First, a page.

Oro Valley Police Officer Shawn Benjamin, a resource officer at Canyon del Oro High School, teaches forensics.


Oro Valley Police Department's School Resource Officer unit was one of only three such units statewide selected as a model agency by the Arizona School Resource Officers Association.

The unit received an award for the accomplishment at a ceremony on Tuesday at Talking Stick Resort in Scottsdale.

The other two award-winning units were from the Phoenix area.

"It's a really important recognition of our feeling of the importance of the SRO unit that serves our kids that go to school up here," said Lt. Edward Schaefer, who oversees the unit.

Oro Valley's SRO program, which started in 1977, includes seven armed school resource officers and a supervisor. Copper Creek and Painted Sky Elementary Schools and Wilson K-8 School have one officer apiece, while Ironwood Ridge and Canyon del Oro High Schools have two officers each. The officers in the program also work as liaisons to Oro Valley's private and charter schools.

"We are grateful for the Oro Valley Police Department's commitment to our students' well-being and safety," Amphitheater School District Superintendent Patrick Nelson said in a news release.

"We value our partnership with the Oro Valley Police Department, and appreciate the value of school resource officers in our schools."

"We are very lucky in Amphitheater because we have a very historical and solid degree of experience with SROs at our Oro Valley schools," said Todd Jaeger, associate to the superintendent and general counsel for the district.

Jaeger praised the officers' calming and helpful presence, especially when there are violent or dangerous incidents at schools.

In addition to law enforcement duties, resource officers teach and advise students about the law and work with counselors and administrators to keep students safe.

Some officers develop and teach law-related classes. They work eight-hour shifts five days a week, in line with school hours.

"An SRO is not only a law enforcement officer, but a teacher and counselor to the school," Schaefer said. "They do all types of things. They work not only with the children in the schools, but staff, faculty and parents, too."

Officer Shawn Benjamin has been a resource officer at CDO for seven years. She said she pursued the job because of the family-friendly hours, but has come to love it for other reasons.

"I quickly found out that I really enjoyed working with the young people I came in contact with," she said, adding that her work schedule tends to extend beyond regular hours.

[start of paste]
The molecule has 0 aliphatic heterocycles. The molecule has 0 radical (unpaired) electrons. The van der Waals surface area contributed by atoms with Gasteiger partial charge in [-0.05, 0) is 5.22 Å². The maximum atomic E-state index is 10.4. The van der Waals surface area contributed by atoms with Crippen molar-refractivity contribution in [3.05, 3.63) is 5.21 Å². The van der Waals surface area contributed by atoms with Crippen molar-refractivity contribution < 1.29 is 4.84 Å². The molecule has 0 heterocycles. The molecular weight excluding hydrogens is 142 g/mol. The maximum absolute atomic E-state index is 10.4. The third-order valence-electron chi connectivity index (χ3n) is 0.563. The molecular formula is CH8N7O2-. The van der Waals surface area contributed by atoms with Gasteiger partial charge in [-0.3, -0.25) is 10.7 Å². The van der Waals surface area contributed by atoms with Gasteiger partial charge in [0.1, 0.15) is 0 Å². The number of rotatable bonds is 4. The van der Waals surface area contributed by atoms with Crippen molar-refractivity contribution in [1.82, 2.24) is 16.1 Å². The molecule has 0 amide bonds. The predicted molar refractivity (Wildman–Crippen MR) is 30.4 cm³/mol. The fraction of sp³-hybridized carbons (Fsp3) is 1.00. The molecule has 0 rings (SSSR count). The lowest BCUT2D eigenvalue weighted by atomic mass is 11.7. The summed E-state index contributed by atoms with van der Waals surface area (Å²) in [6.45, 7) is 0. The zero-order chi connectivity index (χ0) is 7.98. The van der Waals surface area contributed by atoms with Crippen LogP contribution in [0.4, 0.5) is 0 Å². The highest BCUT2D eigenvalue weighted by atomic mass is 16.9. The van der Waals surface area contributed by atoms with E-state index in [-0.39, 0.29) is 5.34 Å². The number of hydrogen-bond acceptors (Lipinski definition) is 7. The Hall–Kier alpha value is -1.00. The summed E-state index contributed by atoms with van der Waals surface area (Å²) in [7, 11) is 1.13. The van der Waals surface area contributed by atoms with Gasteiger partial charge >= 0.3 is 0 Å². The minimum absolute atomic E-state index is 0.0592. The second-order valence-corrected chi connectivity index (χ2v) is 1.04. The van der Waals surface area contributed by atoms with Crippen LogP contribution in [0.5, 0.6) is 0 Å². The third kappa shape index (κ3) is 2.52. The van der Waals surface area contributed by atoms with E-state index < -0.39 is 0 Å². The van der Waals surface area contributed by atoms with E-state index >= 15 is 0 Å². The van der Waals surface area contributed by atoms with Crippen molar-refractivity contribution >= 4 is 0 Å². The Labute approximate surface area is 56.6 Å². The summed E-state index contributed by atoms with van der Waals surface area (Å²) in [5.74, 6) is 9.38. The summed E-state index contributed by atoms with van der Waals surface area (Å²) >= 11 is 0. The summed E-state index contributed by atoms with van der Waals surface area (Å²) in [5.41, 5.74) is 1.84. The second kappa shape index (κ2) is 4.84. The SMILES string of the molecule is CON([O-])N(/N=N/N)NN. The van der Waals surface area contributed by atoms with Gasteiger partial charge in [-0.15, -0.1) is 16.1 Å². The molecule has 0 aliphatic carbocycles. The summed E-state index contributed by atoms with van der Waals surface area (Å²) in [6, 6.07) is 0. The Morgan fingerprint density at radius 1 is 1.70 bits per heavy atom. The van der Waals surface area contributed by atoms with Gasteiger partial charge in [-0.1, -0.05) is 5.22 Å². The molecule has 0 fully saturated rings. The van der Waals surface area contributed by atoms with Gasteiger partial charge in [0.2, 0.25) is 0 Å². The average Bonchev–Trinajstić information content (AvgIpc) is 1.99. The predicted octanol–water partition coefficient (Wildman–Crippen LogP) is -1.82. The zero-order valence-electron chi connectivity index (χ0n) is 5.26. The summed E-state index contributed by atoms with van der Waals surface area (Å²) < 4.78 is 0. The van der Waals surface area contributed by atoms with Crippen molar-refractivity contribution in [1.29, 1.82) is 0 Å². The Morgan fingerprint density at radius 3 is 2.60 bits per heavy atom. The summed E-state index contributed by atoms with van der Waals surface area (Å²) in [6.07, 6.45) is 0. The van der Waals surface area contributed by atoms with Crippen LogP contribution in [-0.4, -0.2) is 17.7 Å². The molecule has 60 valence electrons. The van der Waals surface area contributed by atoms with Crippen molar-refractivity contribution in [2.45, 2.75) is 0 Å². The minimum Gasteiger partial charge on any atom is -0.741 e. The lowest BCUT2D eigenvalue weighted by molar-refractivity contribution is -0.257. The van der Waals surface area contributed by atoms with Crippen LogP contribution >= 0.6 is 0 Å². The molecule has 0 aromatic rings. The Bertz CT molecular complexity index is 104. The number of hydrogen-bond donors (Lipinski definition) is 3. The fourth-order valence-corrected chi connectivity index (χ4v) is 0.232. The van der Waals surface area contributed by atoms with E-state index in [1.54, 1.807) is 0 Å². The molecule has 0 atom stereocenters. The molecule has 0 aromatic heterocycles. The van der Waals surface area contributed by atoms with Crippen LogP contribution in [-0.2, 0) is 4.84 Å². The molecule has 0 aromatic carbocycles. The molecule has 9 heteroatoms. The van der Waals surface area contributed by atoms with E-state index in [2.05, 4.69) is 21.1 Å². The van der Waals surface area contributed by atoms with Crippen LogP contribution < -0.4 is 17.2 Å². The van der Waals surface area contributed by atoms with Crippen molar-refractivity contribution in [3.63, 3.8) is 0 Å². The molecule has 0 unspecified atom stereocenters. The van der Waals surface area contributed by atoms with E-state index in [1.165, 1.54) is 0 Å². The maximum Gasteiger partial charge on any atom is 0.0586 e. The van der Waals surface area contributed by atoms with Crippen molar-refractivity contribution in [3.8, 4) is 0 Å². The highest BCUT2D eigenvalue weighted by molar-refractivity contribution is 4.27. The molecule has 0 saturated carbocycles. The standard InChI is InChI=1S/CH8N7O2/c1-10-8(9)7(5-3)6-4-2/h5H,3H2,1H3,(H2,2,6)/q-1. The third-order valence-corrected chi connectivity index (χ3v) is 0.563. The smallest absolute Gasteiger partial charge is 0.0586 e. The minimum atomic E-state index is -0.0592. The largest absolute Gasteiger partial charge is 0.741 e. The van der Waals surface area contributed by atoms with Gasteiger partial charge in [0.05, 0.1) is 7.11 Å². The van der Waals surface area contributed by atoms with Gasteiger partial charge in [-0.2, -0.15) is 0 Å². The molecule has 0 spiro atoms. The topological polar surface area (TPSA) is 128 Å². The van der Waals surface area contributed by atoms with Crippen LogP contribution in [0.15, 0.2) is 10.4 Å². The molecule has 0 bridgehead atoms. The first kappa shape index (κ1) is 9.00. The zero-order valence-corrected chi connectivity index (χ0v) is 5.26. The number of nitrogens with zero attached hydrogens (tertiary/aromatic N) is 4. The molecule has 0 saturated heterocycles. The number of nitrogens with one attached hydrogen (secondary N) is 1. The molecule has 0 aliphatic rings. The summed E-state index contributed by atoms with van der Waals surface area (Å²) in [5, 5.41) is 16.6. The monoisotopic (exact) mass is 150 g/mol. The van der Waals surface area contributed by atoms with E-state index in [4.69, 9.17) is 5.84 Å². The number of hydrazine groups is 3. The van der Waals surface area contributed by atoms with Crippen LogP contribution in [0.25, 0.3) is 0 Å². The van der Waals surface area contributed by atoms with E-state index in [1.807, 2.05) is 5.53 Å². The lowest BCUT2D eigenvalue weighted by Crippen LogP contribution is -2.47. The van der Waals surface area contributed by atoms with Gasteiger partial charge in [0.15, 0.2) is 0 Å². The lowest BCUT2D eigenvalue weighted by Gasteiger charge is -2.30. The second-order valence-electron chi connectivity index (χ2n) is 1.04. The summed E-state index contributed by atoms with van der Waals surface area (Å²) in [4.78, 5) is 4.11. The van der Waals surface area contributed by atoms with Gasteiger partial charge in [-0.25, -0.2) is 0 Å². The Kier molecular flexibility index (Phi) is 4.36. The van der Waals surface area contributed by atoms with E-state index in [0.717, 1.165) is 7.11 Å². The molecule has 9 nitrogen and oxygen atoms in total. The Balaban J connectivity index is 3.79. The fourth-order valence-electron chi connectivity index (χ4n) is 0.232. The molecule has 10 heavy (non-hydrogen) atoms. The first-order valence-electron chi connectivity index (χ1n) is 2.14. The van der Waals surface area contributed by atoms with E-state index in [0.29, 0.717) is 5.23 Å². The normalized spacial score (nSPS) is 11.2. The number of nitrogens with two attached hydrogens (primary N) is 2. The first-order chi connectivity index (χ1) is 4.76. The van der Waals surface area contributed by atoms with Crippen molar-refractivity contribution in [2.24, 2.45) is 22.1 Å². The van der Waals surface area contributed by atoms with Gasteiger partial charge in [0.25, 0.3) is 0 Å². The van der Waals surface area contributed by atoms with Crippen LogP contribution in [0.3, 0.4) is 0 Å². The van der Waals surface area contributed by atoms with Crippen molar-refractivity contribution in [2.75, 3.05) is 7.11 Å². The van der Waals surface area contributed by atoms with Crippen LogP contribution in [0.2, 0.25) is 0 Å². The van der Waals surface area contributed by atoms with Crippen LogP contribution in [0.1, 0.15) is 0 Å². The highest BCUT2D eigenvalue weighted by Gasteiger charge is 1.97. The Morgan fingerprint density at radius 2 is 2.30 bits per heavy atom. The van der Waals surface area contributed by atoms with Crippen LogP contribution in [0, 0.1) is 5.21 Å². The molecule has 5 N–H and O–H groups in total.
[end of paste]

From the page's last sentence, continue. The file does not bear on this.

"I've been able to enforce the law on campus as part of drug investigations and fight investigations," she said. "If something happens in front of us, we take enforcement action, yes. But we're also counselors. Young people come to speak with us as a resource."

The frequency of school shootings has thrust SRO programs into the spotlight, with some lawmakers calling for more extensive programs to deter assailants.

"The world has changed. There's no doubt about that. Some of those recent occurrences in schools prove that to be," Schaefer said. "So, while we have a comforting effect, what's really important is just the ongoing collaboration we have with the Amphi school district, not only to provide law enforcement on campus but also to do teaching of classes - specifically, teaching of subject areas such as drug awareness and bullying."

The program also helps spark student interest in law enforcement careers. With the help of teachers at the school, Benjamin started a forensics department that placed first at the Crime Scene Investigators State Challenge April 19 and 20 in Phoenix.

Benjamin said she sees herself as a mentor for the students.

"There is just general life advice," Benjamin said. "We'll counsel them about law-related issues and questions about specific laws. Students have come in feeling suicidal, and we've talked to those students. We get them the help they need."

The job is all about building trust, Benjamin said.

"Creating the relationship between law enforcement and teenagers is huge," she said, "A lot of times there's a misconception of who we are and what we do. When we create a relationship with them, they see you as a human being and not just as a police officer. That's huge.

"Students come up to me after they've been in class for a year and say, 'Before I met you, I used to think all police officers were jerks, but you made me change my mind. They are just humans and doing their job.' I think of that that as a big deal."

Contact reporter Phil Villarreal at 573-4130 or pvillarreal@azstarnet.com